St. Martha of Good Deeds
Dr. Ray PritchardDr. Ray Pritchard is the president of Keep Believing Ministries, in Internet-based ministry serving Christians in 225 countries. He is the author of 29 books, including Stealth Attack, Fire and Rain, Credo, The ABCs of Christmas, The Healing Power of Forgiveness, An Anchor for the Soul and Why Did This Happen to Me? Ray and Marlene, his wife of 43 years, have three sons-Josh, Mark and Nick, three daughters-in-law--Leah, Vanessa, and Sarah, and seven grandchildren. His hobbies include biking, surfing the Internet, and anything related to the Civil War.
- 2016 Feb 14
“So they gave a dinner for Him there; Martha was serving them” (John 12:2).
There are many good examples of hospitality in the Bible, but perhaps none so interesting as the story of Mary and Martha in Luke 10. You remember that Jesus was coming to Bethany with his disciples. When Martha heard about it, she "opened her home to him" (Luke 10:38). Naturally she wanted everything to be just right so she spent her time bustling around cooking, cleaning, checking the silverware, and sweeping the floor. Meanwhile her sister Mary was just sitting there—crosslegged on the floor, no doubt—listening to Jesus talk.
Martha didn't like it. And the more she thought about it, the angrier she got. Finally she interrupted Jesus with a complaint we can all understand. "Lord, don't you care that my sister has left me to do the work by myself? Tel her to help me!" (Luke 10:40)
Jesus' answer has often been construed as a rebuke to Martha’s busyness, but that’s not exactly right. “Martha, Martha, you are worried and upset about many things, but only one thing is needed. Mary has chosen what is better, and it will not be taken from her” (Luke 10:42). Martha's problem was not that she was bustling around getting things done. No, without Martha the meal would never be served. Jesus and his disciples would starve if they had to depend on dreamy-eyed Mary. Martha's problem was that she forgot why she was doing all the work in the first place. She was "distracted" and "worried" when she should have been glad that Jesus had come to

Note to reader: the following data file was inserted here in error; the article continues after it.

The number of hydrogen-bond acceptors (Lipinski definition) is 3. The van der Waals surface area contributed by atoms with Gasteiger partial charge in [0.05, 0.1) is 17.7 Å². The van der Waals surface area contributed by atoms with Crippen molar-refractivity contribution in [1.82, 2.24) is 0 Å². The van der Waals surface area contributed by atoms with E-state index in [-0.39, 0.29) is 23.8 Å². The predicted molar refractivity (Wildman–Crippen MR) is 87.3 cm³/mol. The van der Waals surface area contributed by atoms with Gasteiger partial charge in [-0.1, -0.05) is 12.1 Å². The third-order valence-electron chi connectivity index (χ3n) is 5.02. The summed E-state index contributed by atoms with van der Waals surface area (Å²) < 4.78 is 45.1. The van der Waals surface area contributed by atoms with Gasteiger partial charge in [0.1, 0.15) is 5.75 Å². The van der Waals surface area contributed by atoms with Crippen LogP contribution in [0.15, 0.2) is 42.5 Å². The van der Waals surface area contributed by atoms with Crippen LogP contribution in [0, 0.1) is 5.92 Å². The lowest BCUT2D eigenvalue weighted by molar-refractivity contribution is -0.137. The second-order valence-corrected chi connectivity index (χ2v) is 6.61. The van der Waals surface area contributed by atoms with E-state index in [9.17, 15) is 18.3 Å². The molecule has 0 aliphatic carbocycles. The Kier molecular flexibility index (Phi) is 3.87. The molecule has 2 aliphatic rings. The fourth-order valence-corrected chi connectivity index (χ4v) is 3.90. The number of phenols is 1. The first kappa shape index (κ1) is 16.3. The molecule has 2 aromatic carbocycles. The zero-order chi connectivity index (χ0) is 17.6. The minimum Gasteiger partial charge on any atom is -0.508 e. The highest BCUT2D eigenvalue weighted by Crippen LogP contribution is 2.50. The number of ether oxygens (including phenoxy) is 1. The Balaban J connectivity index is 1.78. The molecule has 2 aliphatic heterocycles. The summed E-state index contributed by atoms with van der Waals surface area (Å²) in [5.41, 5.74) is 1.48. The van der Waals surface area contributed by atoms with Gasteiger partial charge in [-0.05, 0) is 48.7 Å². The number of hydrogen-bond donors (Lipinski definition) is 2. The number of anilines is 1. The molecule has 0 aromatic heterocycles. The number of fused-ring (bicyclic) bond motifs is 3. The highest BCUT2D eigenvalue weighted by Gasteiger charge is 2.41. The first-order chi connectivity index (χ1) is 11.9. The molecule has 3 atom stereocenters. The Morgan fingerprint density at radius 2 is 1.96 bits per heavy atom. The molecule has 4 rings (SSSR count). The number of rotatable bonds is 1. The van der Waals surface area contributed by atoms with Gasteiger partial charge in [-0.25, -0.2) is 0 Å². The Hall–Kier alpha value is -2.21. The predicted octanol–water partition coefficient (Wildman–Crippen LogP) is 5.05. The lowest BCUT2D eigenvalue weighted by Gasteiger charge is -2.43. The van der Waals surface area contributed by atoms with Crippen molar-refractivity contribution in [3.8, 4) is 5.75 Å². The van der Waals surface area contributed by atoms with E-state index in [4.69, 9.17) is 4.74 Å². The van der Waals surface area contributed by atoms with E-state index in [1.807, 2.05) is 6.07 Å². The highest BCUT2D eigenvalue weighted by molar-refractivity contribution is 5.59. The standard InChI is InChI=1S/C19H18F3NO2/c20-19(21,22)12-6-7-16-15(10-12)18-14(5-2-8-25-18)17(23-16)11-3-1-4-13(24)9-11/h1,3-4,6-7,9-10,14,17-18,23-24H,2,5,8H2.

We thank God for those dedicated servers who focus on meeting physical needs, especially those who spontaneously and gladly open their homes to others. Who is ready to host a visiting missionary? Who will open their home for a Sunday School class social? Who is glad for the teenagers to come over? Who would make available a spare bedroom for an unwed mother waiting to have her baby? Who is ready to provide a meal on a moment's notice? Maybe the question is not who. Maybe the question is, should it be you?
God bless all the Marthas of the world. Nothing would get done without them. Someone has to visit the nursing home, someone has to knit blankets for the new babies, someone has to take a meal to a sick person.
When the story is told of Mary pouring oil on Jesus’ feet, we rightly focus on her extravagant generosity. But don’t forget her sister Martha. Who planned the meal? Martha. Who prepared it? Martha. Who served it? Martha. Who do we remember from that night? Mary. That’s how life is sometimes. I’m not sure what Martha thought about her emotionally-expressive sister. I imagine that sometimes she rolled her eyes, and sometimes she felt like saying, “Come back to the kitchen and give me a hand.”
It takes all kinds to make a world. Tomorrow we’ll talk more about Mary. But for today, let’s give three cheers for the Marthas of the world. They serve in the nursery, work in the kitchen, keep track of the supplies, and they organize the leaders who drive the kids to summer camp.
God bless all the Marthas in our midst. They too are serving the Lord, and without them nothing would get done.
Lord Jesus, I pray for a servant’s eyes to see the needs around me, and I pray for a servant’s heart to respond with servant hands, ready to do whatever needs to be done. Amen.